Japan, on the other hand, is still in full-blown mad central banker mode. Even now, there are plenty of sceptics – disappointed in the past – who are waiting for either prime minister Shinzo Abe or the Japanese central bank head to show some signs of timidity. They both need to keep up the pressure to keep the markets convinced. No one in Japan is talking about a ‘taper’ yet.

What does that mean? It means one of the forces driving the US dollar lower – QE – will be receding. At the same time, the forces pushing the yen lower will still be in place. So we can expect more yen weakness, and more strength in the Japanese stock market.

We’ll have more on this and the best trades for 2014 in the next issue of MoneyWeek magazine, out next Friday. If you’re not already a subscriber, get your first three issues free here.

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5 Responses

  1. 13/12/2013, Avon Barksdale wrote

    You may be right on Japan but you are completely wrong on the Fed.

    You’re looking at the Fed but you’re not LISTENING to what they’re saying and this is one of the reasons people shouldn’t take investment advice from journalists.

    Any – and I mean ANY – hint of tapering and the yield on the 10 year note heads north. That really is all she wrote and all we need to know. A reduction in QE means an increase in interest rates whether the Fed likes it or not. All the rhetoric from the usual suspects on the FOMC is just that – rhetoric. When yields hit 3, 3.5 or 4%, what do YOU think the Fed’ll do? Taper more, hold or buy more bonds? Can you see the US housing market recovery continuing with mortgage rates at 4%?

    Hmm. Didn’t think so.

    • 14/12/2013, gamesinvestor wrote

      In what way is he wrong about the FED – he didn’t say interest rates wouldn’t rise he said the FED will be trying to convince people that interest rates won’t rise – not the same thing. Look at the statement again :-

      “Don’t get me wrong. The Fed will be at great pains to emphasise that less quantitative easing (QE) doesn’t mean higher interest rates. It might even go as far as trying to set a higher inflation target to hammer the point home. But the overall feeling is going to be of a central bank looking for an exit route.”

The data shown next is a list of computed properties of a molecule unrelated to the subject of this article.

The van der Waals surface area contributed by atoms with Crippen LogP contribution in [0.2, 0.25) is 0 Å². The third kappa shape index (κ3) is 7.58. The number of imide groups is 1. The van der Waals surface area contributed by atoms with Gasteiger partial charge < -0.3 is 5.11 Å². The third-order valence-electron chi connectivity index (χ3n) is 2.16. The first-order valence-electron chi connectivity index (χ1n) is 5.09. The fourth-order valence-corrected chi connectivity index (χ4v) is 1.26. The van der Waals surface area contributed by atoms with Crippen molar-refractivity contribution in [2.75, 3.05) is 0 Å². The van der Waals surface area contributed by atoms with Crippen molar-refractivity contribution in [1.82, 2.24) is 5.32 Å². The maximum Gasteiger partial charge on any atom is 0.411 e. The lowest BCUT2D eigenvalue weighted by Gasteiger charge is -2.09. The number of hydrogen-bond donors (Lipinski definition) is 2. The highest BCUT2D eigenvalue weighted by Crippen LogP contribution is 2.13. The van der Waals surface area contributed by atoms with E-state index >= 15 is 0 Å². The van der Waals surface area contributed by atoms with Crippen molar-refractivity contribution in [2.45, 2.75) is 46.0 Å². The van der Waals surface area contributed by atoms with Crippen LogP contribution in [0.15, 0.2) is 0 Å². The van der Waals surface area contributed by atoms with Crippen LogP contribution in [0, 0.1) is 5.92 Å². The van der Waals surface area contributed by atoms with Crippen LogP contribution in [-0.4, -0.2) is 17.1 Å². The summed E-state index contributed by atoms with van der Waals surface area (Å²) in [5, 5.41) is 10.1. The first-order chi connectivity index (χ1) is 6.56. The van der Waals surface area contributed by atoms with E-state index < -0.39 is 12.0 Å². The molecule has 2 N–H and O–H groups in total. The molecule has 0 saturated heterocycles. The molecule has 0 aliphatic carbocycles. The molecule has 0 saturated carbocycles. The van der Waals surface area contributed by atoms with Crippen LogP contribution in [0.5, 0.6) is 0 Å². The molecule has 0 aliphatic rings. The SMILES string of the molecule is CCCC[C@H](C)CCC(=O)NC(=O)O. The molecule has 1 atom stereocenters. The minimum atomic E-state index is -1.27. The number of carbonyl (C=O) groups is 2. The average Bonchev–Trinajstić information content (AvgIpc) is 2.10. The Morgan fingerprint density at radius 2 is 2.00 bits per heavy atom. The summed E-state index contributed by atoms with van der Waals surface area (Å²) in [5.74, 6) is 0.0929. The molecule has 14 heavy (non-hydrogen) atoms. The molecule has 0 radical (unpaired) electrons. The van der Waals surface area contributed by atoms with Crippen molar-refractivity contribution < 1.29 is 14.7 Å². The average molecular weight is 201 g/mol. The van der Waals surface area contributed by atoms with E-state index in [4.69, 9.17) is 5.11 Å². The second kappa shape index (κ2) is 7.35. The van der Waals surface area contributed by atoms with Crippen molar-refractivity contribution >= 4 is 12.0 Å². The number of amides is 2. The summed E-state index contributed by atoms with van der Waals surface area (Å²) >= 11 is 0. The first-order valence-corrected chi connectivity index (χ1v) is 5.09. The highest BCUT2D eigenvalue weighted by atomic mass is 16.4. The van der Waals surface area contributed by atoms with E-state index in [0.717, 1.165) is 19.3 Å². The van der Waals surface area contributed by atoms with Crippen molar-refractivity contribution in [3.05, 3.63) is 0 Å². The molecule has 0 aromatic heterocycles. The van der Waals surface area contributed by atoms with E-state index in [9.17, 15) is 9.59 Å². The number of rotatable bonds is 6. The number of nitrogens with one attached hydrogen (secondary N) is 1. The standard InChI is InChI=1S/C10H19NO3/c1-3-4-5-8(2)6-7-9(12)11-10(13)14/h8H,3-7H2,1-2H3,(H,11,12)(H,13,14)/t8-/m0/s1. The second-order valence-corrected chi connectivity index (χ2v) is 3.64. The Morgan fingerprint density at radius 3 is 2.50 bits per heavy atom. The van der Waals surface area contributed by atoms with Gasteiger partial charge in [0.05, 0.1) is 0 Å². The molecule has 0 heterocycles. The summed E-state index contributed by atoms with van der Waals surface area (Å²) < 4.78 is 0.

Whether QE is curtailed or not it’s too early to say, no one knows. If it’s done slowly it may have minimal impact on interest rates. On the other hand a complete reversal and rates will rise rapidly – this is unlikely.

      On Japan – again no one knows – personally I think it’s a crackpot idea and I’d liken investment in Japan like picking up pennies in front of a steamroller – at some point your going to get crushed.

  2. 13/12/2013, olivio wrote

    Avon Barksdale is right.

    The FED cannot taper. They won’t, they are handling it very well, keeping the markets cool by hinting it. It was priced in in September and didn’t happen. I am betting big that QE increases not tapers. No way can they let the bond yields go up, they won’t be able to service their debt. If it means sacrificing the dollar so be it.

    No way, no how does the Fed taper in 2014.

    • 14/12/2013, Inquisitor wrote

      They’re cornered no matter what they do. Interest rates are not going to be subject to the control of central banks long term. The following two articles are great insofar as they explain the limitations the Fed faces and the fact that any outcome that comes about will be costly in its effect on the real economy.



      The only thing to note is China has a bigger bubble brewing than anywhere else, and Japan is instigating one. On this basis, the US and Europe may suffer, but they won’t be the epicentre of the next meltdowns.

  3. 21/12/2013, The One Eyed Man wrote

    Do you ever see the resemblance between internet commenters and the loud oaf proclaiming his supposed wisdom at the end of the bar? No tapering indeed!